Legal challenge against Northern Ireland abortion regulations delayed until next year

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A legal challenge against abortion regulations in Northern Ireland has been postponed until next year.

The Society for the Protection of Unborn Children (SPUC) said it was "very disappointed" that its case is being delayed until January 2023.

Hearings commenced this week in its legal challenge against the 2021 Northern Ireland Abortion Regulations but on Wednesday, government lawyers succeeded in having the case adjourned. 

The regulations were passed by Westminster while the Northern Ireland Assembly was suspended. They brought far more radical abortion rules to Northern Ireland, allowing abortion for any reason up to 12 weeks of pregnancy, up to 24 weeks on physical and mental health grounds, and up to full term in cases of disability.

Secretary of State for Northern Ireland, Chris Heaton-Harris MP, said last month that he would directly commission abortion in Northern Ireland using money from the existing health budget, after "continued inaction" by the Department of Health for Northern Ireland.

"The UK Government has been clear that it would commission abortion services if the Department of Health did not act," he said.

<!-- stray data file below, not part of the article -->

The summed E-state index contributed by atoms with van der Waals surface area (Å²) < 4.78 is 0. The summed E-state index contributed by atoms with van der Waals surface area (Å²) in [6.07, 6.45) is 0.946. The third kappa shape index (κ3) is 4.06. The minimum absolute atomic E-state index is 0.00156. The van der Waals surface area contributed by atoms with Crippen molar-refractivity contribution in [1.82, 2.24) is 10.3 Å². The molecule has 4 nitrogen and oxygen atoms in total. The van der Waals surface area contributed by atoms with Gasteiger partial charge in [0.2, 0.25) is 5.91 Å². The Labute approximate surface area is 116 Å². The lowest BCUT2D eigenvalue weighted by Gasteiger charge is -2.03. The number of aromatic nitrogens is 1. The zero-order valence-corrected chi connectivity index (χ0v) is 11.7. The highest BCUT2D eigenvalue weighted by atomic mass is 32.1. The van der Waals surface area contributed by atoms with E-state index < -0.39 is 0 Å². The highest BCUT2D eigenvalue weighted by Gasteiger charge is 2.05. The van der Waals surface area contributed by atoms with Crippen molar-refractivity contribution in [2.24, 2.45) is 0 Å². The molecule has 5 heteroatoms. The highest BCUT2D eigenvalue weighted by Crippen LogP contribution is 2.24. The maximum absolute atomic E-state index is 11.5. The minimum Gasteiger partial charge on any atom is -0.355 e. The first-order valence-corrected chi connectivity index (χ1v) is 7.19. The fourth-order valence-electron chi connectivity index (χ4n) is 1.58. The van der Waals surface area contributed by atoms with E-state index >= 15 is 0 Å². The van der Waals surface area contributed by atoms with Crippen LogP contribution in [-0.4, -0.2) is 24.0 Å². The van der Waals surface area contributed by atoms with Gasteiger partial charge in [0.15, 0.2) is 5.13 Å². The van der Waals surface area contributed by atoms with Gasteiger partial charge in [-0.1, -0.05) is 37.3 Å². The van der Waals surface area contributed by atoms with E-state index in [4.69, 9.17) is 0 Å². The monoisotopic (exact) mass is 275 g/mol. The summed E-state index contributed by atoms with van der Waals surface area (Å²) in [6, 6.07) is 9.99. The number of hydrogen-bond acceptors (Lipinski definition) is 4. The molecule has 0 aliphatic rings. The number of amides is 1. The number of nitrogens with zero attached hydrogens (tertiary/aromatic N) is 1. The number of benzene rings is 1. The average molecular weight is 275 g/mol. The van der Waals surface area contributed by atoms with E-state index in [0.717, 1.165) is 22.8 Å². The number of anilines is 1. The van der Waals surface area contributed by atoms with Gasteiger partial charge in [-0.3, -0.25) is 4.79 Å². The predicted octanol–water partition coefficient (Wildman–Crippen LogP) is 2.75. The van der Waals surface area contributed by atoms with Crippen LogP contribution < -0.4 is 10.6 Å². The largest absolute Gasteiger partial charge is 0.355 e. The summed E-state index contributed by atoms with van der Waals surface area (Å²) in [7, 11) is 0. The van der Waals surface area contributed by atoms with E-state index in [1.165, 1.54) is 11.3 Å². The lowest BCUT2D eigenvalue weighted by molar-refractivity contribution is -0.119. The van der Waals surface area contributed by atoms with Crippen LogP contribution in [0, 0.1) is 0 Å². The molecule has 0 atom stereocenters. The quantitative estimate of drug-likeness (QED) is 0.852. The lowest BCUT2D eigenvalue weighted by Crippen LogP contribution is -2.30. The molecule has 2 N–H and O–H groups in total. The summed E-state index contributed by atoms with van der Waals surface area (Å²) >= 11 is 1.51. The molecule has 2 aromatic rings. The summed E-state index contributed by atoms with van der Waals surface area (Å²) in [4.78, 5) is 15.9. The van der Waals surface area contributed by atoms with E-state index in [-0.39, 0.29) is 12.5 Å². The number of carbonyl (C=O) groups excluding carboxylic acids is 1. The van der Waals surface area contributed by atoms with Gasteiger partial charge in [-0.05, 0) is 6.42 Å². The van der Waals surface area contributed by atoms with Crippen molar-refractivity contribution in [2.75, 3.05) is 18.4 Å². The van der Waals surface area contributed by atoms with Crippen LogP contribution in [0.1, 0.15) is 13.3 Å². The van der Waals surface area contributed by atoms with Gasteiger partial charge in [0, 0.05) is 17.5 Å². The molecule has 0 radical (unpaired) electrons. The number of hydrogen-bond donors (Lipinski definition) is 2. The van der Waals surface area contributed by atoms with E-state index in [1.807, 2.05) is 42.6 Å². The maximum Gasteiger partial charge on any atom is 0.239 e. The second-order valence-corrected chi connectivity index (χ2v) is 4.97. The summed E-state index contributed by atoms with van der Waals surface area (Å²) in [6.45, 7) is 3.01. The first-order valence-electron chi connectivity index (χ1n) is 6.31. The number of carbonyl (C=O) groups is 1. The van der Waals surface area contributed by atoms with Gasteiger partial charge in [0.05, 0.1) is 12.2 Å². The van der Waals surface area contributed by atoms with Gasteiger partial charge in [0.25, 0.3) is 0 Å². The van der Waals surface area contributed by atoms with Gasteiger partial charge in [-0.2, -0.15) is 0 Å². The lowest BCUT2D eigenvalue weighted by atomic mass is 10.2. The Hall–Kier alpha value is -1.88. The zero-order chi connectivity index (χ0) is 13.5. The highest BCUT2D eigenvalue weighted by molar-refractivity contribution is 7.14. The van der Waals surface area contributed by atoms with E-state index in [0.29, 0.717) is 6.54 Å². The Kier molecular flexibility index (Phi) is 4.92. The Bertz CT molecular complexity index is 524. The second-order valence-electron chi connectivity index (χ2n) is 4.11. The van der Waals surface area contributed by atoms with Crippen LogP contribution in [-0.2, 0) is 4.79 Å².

"The devolution settlement does not absolve me of my legal obligation to ensure that women and girls can access abortion services in Northern Ireland, as they can in the rest of the UK.

"I will be meeting the Chief Executives of Health and Social Care Trusts in Northern Ireland in the coming weeks to ensure these services can be provided. Ultimately, it remains the responsibility of the Northern Ireland Executive to fund abortion services in Northern Ireland."

SPUC's case questions the legality of the Secretary of State advancing Westminster's abortion agenda without the cooperation of ministers in the devolved institutions. 

On day one of the case, SPUC's senior counsel, John Larkin, argued that the powers conferred to the Secretary of State are more limited than the UK government believes.

On Wednesday, the court halted proceedings after a request from the Secretary of State's lawyers for more time to consider their response.

SPUC fears that the Secretary of State will use this delay to pursue his abortion plans in Northern Ireland. 

Michael Robinson, SPUC's Executive Director of Public Affairs, urged Mr Heaton-Harris not to press ahead with "a radical abortion agenda that does not have the support of the people of Northern Ireland".

"The court has recognised that this is a very important case so we are very disappointed that the Government's lawyers have had it adjourned," he said. 

"While the reaction to our argument shows that it is potentially decisive, we are concerned that the Secretary of State will take this delay to pursue his plans."